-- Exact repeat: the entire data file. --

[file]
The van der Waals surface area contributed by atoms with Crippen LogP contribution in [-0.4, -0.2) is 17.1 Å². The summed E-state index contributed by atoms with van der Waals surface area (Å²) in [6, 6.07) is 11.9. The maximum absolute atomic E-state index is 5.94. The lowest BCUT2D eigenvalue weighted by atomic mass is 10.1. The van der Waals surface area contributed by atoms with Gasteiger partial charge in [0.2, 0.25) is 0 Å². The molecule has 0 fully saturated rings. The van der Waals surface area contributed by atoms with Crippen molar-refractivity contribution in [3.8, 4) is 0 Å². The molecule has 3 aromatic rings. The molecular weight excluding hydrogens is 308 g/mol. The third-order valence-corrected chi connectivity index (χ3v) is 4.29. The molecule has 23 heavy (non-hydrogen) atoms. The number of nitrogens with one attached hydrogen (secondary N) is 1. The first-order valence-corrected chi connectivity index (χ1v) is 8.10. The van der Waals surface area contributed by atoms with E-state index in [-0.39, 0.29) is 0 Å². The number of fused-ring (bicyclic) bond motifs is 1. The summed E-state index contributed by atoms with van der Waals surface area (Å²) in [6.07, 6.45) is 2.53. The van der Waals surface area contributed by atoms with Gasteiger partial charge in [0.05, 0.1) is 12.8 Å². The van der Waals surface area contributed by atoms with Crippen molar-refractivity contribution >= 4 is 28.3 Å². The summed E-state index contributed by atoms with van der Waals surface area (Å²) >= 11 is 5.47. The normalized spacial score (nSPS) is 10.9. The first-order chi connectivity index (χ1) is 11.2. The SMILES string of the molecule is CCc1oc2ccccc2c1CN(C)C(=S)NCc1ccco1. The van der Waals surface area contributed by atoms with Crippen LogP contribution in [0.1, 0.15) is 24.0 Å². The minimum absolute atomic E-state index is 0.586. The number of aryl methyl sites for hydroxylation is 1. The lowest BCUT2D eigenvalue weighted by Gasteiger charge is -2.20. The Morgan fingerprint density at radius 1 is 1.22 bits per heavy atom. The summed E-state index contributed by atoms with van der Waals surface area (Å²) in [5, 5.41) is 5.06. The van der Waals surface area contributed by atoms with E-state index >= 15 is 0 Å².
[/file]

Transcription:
The van der Waals surface area contributed by atoms with Crippen LogP contribution in [-0.4, -0.2) is 17.1 Å². The summed E-state index contributed by atoms with van der Waals surface area (Å²) in [6, 6.07) is 11.9. The maximum absolute atomic E-state index is 5.94. The lowest BCUT2D eigenvalue weighted by atomic mass is 10.1. The van der Waals surface area contributed by atoms with Gasteiger partial charge in [0.2, 0.25) is 0 Å². The molecule has 0 fully saturated rings. The van der Waals surface area contributed by atoms with Crippen molar-refractivity contribution in [3.8, 4) is 0 Å². The molecule has 3 aromatic rings. The molecular weight excluding hydrogens is 308 g/mol. The third-order valence-corrected chi connectivity index (χ3v) is 4.29. The molecule has 23 heavy (non-hydrogen) atoms. The number of nitrogens with one attached hydrogen (secondary N) is 1. The first-order valence-corrected chi connectivity index (χ1v) is 8.10. The van der Waals surface area contributed by atoms with E-state index in [-0.39, 0.29) is 0 Å². The number of fused-ring (bicyclic) bond motifs is 1. The summed E-state index contributed by atoms with van der Waals surface area (Å²) in [6.07, 6.45) is 2.53. The van der Waals surface area contributed by atoms with Gasteiger partial charge in [0.05, 0.1) is 12.8 Å². The van der Waals surface area contributed by atoms with Crippen molar-refractivity contribution >= 4 is 28.3 Å². The summed E-state index contributed by atoms with van der Waals surface area (Å²) >= 11 is 5.47. The normalized spacial score (nSPS) is 10.9. The first-order chi connectivity index (χ1) is 11.2. The SMILES string of the molecule is CCc1oc2ccccc2c1CN(C)C(=S)NCc1ccco1. The van der Waals surface area contributed by atoms with Crippen LogP contribution in [0.1, 0.15) is 24.0 Å². The minimum absolute atomic E-state index is 0.586. The number of aryl methyl sites for hydroxylation is 1. The lowest BCUT2D eigenvalue weighted by Gasteiger charge is -2.20. The Morgan fingerprint density at radius 1 is 1.22 bits per heavy atom. The summed E-state index contributed by atoms with van der Waals surface area (Å²) in [5, 5.41) is 5.06. The van der Waals surface area contributed by atoms with E-state index >= 15 is 0 Å².